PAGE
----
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J Biol Chem. 1999 Jun 18;274(25):18100-6.

Sustained mitogen-activated protein kinase (MAPK) and cytoplasmic phospholipase A2 activation by macrophage migration inhibitory factor (MIF). Regulatory role in cell proliferation and glucocorticoid action.

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Department of Experimental Pathology, Albany Medical College, Albany, New York 12208, USA.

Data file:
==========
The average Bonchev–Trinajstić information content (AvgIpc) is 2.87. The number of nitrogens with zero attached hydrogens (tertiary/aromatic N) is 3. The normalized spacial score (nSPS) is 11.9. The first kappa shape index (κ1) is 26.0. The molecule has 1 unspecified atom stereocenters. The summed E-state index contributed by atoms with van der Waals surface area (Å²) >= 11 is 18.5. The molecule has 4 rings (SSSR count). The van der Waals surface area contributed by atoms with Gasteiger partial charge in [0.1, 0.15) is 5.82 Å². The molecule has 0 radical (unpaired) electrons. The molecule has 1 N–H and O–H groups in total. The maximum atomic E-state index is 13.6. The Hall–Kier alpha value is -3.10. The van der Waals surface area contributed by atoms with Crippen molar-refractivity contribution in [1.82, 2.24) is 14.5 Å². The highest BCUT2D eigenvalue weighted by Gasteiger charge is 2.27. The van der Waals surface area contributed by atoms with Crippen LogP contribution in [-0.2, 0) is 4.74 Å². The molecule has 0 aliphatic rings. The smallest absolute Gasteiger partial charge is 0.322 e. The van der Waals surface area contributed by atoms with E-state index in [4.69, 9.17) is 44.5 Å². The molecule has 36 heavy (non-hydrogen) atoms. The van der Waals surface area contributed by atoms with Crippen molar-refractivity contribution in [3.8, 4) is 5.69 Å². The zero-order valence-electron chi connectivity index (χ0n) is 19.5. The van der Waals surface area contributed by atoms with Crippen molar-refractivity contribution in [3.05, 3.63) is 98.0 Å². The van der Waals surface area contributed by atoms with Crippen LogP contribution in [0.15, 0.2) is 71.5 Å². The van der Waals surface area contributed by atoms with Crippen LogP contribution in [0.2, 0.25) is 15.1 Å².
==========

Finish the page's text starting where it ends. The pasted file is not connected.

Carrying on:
Macrophage migration inhibitory factor (MIF) is an important pro-inflammatory mediator with the unique ability to counter-regulate the inhibitory effects of glucocorticoids on immune cell activation. MIF is released from cells in response to glucocorticoids, certain pro-inflammatory stimuli, and mitogens and acts to regulate glucocorticoid action on the ensuing inflammatory response. To gain insight into the molecular mechanism of MIF action, we have examined the role of MIF in the proliferation and intracellular signaling events of the well characterized, NIH/3T3 fibroblast cell line. Both endogenously secreted and exogenously added MIFs stimulate the proliferation of NIH/3T3 cells, and this response is associated with the activation of the p44/p42 extracellular signal-regulated (ERK) mitogen-activated protein kinases (MAP). The MIF-induced activation of these kinases was sustained for a period of at least 24 h and was dependent upon protein kinase A activity. We further show that MIF regulates cytosolic phospholipase A2 activity via a protein kinase A and ERK dependent pathway and that the glucocorticoid suppression of cytokine-induced cytoplasmic phospholipase A2 activity and arachidonic acid release can be reversed by the addition of recombinant MIF. These studies indicate that the sustained activation of p44/p42 MAP kinase and subsequent arachidonate release by cytoplasmic phospholipase A2 are important features of the immunoregulatory and intracellular signaling events initiated by MIF and provide the first insight into the mechanisms that underlie the pro-proliferative and inflammatory properties of this mediator.

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